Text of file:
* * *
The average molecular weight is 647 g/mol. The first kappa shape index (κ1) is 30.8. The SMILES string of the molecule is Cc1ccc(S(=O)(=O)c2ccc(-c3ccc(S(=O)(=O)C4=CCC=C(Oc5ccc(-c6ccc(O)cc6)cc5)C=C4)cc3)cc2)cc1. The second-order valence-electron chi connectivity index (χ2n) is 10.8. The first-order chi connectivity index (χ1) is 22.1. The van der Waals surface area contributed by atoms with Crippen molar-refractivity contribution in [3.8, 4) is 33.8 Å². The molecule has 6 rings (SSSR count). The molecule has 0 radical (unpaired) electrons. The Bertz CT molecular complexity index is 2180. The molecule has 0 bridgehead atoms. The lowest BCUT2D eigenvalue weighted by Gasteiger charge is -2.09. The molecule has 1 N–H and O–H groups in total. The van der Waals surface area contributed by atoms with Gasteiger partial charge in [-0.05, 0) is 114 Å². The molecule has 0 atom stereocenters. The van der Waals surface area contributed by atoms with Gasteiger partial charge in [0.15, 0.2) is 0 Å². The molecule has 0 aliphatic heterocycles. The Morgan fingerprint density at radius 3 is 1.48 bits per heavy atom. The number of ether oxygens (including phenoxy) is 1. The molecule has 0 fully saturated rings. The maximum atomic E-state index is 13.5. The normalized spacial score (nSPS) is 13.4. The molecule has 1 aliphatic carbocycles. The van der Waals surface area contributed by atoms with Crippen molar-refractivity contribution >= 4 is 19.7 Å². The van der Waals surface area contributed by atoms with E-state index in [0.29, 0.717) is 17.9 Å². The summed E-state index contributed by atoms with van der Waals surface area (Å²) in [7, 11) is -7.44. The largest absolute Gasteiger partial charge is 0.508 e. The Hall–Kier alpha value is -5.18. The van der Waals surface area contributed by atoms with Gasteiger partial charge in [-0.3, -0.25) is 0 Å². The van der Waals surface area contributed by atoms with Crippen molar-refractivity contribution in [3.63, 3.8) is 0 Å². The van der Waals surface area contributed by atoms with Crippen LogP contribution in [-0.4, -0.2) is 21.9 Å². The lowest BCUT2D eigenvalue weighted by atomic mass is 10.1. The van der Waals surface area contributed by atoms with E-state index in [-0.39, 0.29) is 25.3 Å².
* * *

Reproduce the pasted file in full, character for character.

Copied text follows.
The average molecular weight is 647 g/mol. The first kappa shape index (κ1) is 30.8. The SMILES string of the molecule is Cc1ccc(S(=O)(=O)c2ccc(-c3ccc(S(=O)(=O)C4=CCC=C(Oc5ccc(-c6ccc(O)cc6)cc5)C=C4)cc3)cc2)cc1. The second-order valence-electron chi connectivity index (χ2n) is 10.8. The first-order chi connectivity index (χ1) is 22.1. The van der Waals surface area contributed by atoms with Crippen molar-refractivity contribution in [3.8, 4) is 33.8 Å². The molecule has 6 rings (SSSR count). The molecule has 0 radical (unpaired) electrons. The Bertz CT molecular complexity index is 2180. The molecule has 0 bridgehead atoms. The lowest BCUT2D eigenvalue weighted by Gasteiger charge is -2.09. The molecule has 1 N–H and O–H groups in total. The van der Waals surface area contributed by atoms with Gasteiger partial charge in [-0.05, 0) is 114 Å². The molecule has 0 atom stereocenters. The van der Waals surface area contributed by atoms with Gasteiger partial charge in [0.15, 0.2) is 0 Å². The molecule has 0 aliphatic heterocycles. The Morgan fingerprint density at radius 3 is 1.48 bits per heavy atom. The number of ether oxygens (including phenoxy) is 1. The molecule has 0 fully saturated rings. The maximum atomic E-state index is 13.5. The normalized spacial score (nSPS) is 13.4. The molecule has 1 aliphatic carbocycles. The van der Waals surface area contributed by atoms with Crippen molar-refractivity contribution >= 4 is 19.7 Å². The van der Waals surface area contributed by atoms with E-state index in [0.29, 0.717) is 17.9 Å². The summed E-state index contributed by atoms with van der Waals surface area (Å²) in [7, 11) is -7.44. The largest absolute Gasteiger partial charge is 0.508 e. The Hall–Kier alpha value is -5.18. The van der Waals surface area contributed by atoms with Gasteiger partial charge in [-0.3, -0.25) is 0 Å². The van der Waals surface area contributed by atoms with Crippen molar-refractivity contribution in [3.63, 3.8) is 0 Å². The van der Waals surface area contributed by atoms with Crippen LogP contribution in [-0.4, -0.2) is 21.9 Å². The lowest BCUT2D eigenvalue weighted by atomic mass is 10.1. The van der Waals surface area contributed by atoms with E-state index in [-0.39, 0.29) is 25.3 Å².